LiveJournal matters

Photo by Nikolay Korolev

Photo by Nikolay Korolev

LiveJournal today functions as kitchens did in the Soviet era - as a place for socialization and serious discussion

What is happening to LiveJournal (Zhivoi Zhurnal) has important implications for the Russian public, because the most active part of the public lives at

It is one of the main oases of independence and a virtually unrivaled place for public debate. In the last five months, has been attacked by hackers twice – the previous time in early April – and it seems like the recent second long period of paralysis has already prompted many well-known bloggers to look for a home elsewhere. This is a signal to all the others that the blogosphere is a very sensitive and vital space.

It is also a very Russian kind of space, with deep roots in Russian tradition: In LiveJournal, all the important public activities are concentrated in a single place, like they were in people’s kitchens during the Soviet era. This is something that has surprised many international students of new media. In the West, bloggers post their deep thoughts on platforms such as or, while social networks such as Facebook or Odnoklassniki (Russia’s equivalent of Facebook) are for chatting, joking and posting pictures of their pets. In Russia, these two activities have been combined to create a unique community of writers, readers, photographers, designers, musicians, public activists and just inquisitive people who like to talk and argue.

Harvard University’s Berkman Center for Internet and Society has carried out a study of public discourse in the Russian blogosphere, looking at the practices of the 11,000 most active and regularly renewed blogs in the Russian-language part of the World Wide Web. The authors point out that Russian bloggers prefer to work on a platform that combines traditional blogs and social networks., which has 30 million virtual diaries, is just such a platform, hosting stormy social and political discussions the likes of which parliament and the official media have not seen for years.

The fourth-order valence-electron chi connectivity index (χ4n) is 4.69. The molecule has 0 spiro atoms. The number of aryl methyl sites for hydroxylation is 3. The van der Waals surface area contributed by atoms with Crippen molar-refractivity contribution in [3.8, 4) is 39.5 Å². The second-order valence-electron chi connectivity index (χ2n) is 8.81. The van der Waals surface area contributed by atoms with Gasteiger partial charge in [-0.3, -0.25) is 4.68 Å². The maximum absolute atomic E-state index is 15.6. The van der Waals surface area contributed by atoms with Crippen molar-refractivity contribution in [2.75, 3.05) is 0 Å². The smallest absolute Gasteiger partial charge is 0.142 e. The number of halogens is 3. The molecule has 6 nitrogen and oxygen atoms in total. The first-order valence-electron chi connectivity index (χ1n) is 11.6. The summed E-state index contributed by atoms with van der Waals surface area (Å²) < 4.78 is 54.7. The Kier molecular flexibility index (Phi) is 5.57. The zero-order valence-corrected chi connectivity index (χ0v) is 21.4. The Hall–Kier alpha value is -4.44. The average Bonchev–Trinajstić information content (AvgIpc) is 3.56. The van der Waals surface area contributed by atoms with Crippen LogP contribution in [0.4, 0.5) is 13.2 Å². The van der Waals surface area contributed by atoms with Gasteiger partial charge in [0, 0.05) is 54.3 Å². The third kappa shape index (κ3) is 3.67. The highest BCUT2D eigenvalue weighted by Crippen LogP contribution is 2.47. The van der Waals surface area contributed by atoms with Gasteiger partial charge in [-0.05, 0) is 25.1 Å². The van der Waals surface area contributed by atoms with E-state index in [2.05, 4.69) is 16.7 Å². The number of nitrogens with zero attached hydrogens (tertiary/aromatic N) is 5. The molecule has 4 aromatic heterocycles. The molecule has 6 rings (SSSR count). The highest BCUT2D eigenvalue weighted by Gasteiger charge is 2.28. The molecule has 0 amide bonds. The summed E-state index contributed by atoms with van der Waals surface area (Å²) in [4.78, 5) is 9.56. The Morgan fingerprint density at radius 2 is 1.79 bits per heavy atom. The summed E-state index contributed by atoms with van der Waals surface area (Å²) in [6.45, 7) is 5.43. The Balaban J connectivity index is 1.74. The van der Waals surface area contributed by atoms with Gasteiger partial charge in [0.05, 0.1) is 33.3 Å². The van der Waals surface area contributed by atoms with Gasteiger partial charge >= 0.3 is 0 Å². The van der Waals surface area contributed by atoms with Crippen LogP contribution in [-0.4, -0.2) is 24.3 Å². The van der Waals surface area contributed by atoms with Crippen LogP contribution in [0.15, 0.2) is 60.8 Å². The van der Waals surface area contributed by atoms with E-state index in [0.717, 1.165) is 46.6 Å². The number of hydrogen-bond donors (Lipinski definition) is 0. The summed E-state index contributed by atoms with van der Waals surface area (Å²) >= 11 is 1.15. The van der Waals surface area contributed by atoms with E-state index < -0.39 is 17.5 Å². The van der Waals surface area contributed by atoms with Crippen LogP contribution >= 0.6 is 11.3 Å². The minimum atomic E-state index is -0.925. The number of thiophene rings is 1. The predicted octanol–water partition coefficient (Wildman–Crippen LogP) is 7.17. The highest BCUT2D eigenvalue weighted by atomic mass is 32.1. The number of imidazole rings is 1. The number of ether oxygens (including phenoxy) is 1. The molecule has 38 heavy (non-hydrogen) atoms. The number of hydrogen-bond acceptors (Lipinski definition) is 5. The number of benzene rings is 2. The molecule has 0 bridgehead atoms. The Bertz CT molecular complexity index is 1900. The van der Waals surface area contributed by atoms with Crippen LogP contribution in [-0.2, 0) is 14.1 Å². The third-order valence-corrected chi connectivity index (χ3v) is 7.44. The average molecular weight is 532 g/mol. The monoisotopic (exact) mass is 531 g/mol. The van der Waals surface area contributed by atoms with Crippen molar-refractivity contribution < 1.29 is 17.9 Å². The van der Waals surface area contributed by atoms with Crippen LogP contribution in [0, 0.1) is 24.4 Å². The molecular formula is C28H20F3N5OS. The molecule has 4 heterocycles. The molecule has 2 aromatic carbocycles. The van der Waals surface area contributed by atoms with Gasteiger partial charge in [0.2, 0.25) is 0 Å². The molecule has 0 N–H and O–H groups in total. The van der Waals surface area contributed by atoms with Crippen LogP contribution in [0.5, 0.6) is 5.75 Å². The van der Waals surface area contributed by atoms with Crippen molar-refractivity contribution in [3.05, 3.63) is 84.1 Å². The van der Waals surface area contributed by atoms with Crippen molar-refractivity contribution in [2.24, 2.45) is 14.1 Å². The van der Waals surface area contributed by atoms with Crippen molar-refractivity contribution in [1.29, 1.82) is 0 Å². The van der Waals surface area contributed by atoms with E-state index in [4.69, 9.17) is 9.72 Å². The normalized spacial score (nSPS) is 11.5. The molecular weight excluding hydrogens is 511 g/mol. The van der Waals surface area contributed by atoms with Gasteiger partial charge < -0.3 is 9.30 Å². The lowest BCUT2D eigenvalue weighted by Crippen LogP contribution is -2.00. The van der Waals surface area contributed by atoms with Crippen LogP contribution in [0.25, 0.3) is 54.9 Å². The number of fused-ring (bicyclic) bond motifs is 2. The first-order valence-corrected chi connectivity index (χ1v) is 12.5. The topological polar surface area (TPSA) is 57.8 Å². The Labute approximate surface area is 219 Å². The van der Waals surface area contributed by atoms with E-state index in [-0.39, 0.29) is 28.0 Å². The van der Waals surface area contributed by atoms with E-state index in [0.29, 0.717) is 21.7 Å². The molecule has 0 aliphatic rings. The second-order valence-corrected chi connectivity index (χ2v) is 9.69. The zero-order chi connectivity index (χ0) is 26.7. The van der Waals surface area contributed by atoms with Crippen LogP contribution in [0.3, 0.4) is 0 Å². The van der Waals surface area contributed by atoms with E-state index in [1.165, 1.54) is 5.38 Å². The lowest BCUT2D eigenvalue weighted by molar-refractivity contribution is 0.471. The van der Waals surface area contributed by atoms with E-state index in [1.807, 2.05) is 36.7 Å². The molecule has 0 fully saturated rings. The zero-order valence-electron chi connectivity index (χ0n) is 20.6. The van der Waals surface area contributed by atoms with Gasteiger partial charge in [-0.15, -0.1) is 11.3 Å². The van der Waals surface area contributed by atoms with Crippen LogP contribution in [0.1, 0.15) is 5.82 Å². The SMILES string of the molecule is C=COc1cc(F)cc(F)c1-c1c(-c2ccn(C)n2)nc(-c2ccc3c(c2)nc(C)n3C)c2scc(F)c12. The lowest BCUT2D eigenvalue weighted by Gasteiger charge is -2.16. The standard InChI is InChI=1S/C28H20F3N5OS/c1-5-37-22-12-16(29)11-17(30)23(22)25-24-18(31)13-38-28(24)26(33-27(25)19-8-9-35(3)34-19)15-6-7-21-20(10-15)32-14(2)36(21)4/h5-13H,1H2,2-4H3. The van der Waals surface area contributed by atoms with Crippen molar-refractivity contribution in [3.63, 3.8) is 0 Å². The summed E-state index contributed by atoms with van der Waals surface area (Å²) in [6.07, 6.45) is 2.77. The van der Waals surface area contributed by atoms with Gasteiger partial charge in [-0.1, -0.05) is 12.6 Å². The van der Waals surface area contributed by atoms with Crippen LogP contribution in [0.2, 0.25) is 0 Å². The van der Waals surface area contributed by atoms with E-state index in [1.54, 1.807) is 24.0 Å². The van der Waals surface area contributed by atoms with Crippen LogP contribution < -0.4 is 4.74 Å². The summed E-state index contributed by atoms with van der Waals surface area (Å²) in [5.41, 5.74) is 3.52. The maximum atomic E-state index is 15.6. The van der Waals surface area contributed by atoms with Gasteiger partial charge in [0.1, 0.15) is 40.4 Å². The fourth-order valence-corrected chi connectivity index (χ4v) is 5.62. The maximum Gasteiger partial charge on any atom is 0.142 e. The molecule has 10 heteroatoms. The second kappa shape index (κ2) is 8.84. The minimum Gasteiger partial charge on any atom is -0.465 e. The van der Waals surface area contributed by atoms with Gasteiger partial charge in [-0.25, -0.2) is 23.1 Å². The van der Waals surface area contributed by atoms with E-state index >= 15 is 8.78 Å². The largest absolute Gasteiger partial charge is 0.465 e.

Another feature noted in the Harvard study is that the Russian blogosphere does not have an active “support group” among the authorities. Support comes only from paid PR. This does not prevent users from telling the truth and coordinating actions, citing documents and sources from the Internet. “The Russian language blogosphere is used not only to discuss politics and criticize the government but also to mobilize political and social activity,” the study concludes.

The Russian blogosphere is not fully protected from control from the top, but it does enjoy considerable freedom. At present, Russia is ahead of China, Iran and many Middle East countries in terms of freedom of expression on the Internet. When Freedom House rated the Russian Internet as “partly free” in April this year, many bloggers protested, claiming that their Internet is very free. The hacker attacks on LiveJournal are an attempt to make the Runet fit the description the Americans have already given it.

It may be that a living blogosphere is seen as a growing problem for political movers and shakers. Virtually all significant public campaigns in recent years – against corruption, against unauthorized use of blue lights on cars, for the release of jailed businessmen – have used social media. According to the Public Opinion Foundatin (FOM) the daily Internet audience in Russia is approaching 40 million people. Given such figures and the approaching elections, there is a growing temptation to control the medium. But even if one platform is sunk, the whole environment will not disappear. The public environment of the Russian-speaking part of the net has been formed and can only benefit from diversification of platforms.    

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